Saved my geraniums in pots over the winter, but since I've planted them outdoors, all the leaves have turned a maroon red. Are they lacking some nutrient or just getting used to the outdoors?


Subject: RE: new to gardening HELP needed
From: Christina
Zone: 5
Date: 06-Jul-05 03:37 PM EST

I am also having serious problems with my garden. I too am fairly new at this. I planted a few brocolli last year and had no problmes at all. this year, i succession planted so I could have brocolli for the whole summer. The older ones are doing fine. The newer ones are all dying. We had a horrible storm here on Sat. I am not sure if that is the start of it or what. Any suggestions? My potatoes are also falling over. They are about 3.5 feet tall. Does that mean they are ready>? Thank you for your help everyone!!! ( I'm glad you're here!)


Subject: RE: new to gardening HELP needed
From: sandy
Zone: 6a
Date: 25-Jan-06 08:45 AM EST

Iam trying to find a list of suggested annuals and perennials for my zone Anyone have a suggestion?


Subject: RE: new to gardening HELP needed
From: Patricia (iris1@rogers.com)
Zone: 5a
Date: 25-Jan-06 02:15 PM EST

To Sandy: Knowing your zone is a good thing, but for suggestions for annuals and perennials, you need more information: like what kind of property do you have: shady, sunny, what kind of soil: clay, loam, sand, etc. etc. and also how much work you want to put into looking after these flowers? Also, do you want tall plants, flowers to cut for the house, etc. etc. My suggestion is that you visit a couple of good quality nurseries early in the growing season: choose some things that attract you and then ask questions of the staff there, tell them about your place and what effect you want to achieve. Make sense?


Subject: RE: new to gardening HELP needed
From: Gardening Gal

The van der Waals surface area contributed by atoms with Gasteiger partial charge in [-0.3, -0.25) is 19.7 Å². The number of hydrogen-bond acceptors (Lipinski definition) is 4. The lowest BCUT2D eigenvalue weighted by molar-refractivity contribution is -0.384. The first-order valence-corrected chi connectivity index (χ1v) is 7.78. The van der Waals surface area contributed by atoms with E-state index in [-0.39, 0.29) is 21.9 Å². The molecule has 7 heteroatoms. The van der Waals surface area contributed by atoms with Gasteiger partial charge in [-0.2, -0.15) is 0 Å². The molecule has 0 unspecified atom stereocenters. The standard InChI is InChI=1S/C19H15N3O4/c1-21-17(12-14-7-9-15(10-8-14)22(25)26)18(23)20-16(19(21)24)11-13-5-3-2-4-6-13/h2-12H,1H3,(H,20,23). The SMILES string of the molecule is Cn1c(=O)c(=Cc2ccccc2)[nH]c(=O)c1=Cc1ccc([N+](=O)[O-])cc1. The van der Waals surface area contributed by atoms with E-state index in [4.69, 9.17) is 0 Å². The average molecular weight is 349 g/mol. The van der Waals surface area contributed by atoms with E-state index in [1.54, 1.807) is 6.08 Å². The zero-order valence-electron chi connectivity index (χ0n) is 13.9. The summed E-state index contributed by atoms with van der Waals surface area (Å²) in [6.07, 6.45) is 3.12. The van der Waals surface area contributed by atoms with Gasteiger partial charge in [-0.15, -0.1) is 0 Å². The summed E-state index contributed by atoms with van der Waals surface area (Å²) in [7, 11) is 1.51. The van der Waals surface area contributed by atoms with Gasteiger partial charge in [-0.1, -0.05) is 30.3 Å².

Zone: 5
Date: 31-Jan-06 09:47 AM EST

Hi Sandy:

Try the local library to borrow some gardening books, and then buy only the ones you can't do without. I have a dog eared Lois Hole Perennial book that lives in my car so I can check plants while I'm out. As soon as the weather starts to improve check local papers for horticultural clubs, plant and garage sales, what people are selling in your area is generally what grows well and they're splitting good plants. Enjoy


Subject: RE: new to gardening HELP needed
From: Valerie
Zone: 3
Date: 16-Apr-06 08:04 AM EST

Join a local Garden Club!!


Subject: RE: new to gardening HELP needed
From:
Zone: 5b
Date: 18-Apr-06 06:08 AM EST


Subject: RE: new to gardening HELP needed
From: Dinene
Zone: 2
Date: 15-May-06 12:34 PM EST

Reclaiming a garden Hi! I am new to gardening also and am trying to reclaim the garden spot from dandelions, dandelions,and more dandelions. So far, I have been digging up the dandelions....deep to the root and hauling them off to the garbage. Anyone have any suggestions. My garden will be rotortilled this weekend and planted. I live in a northernish climate...zone 2...Grande Prairie,AB. Question 2...slugs...ate my petunias last year. Any tips? I have been saving washed eggshells like crazy. Does this work? Thanks.


Subject: RE: new to gardening HELP needed
From: Ginger-zone 5b (gingerbarkley@yahoo.ca)
Zone:
Date: 20-May-06 01:41 PM EST

Is it okay to plant sunflowers all along a fence line?


Subject: RE: new to gardening HELP needed
From: Michelle. L.
Zone:
Date: 21-May-06 01:24 AM EST

Yes, you can plant them along a fence line, actually depending on what variety you plant, that could be a real bonus to do so as some get tall and BIG , HEAVY heads on them that I find they start to lean so it comes in handy with the fence, so you could tie them to it for a little extra support. Go for it.


Subject: RE: new to gardening HELP needed
From: Sunflowers (iris1@rogers.com)
Zone: 5
Date: 01-Jun-06 08:27 PM EST

About sunflowers: remember that the flowers will face south: so think about where you want to plant them so that you will view the flower, not the back of it.


Subject: RE: new to gardening HELP needed
From: Nancy
Zone: 7
Date: 15-Jun-06 10:40 PM EST

Gardening magazines are wonderful!!! I'm addicted to them. They come out during all the seasons & have great ideas. Also, there are hundreds of gardening sites. One of my faves is bhg.com (Better Homes & Gardens).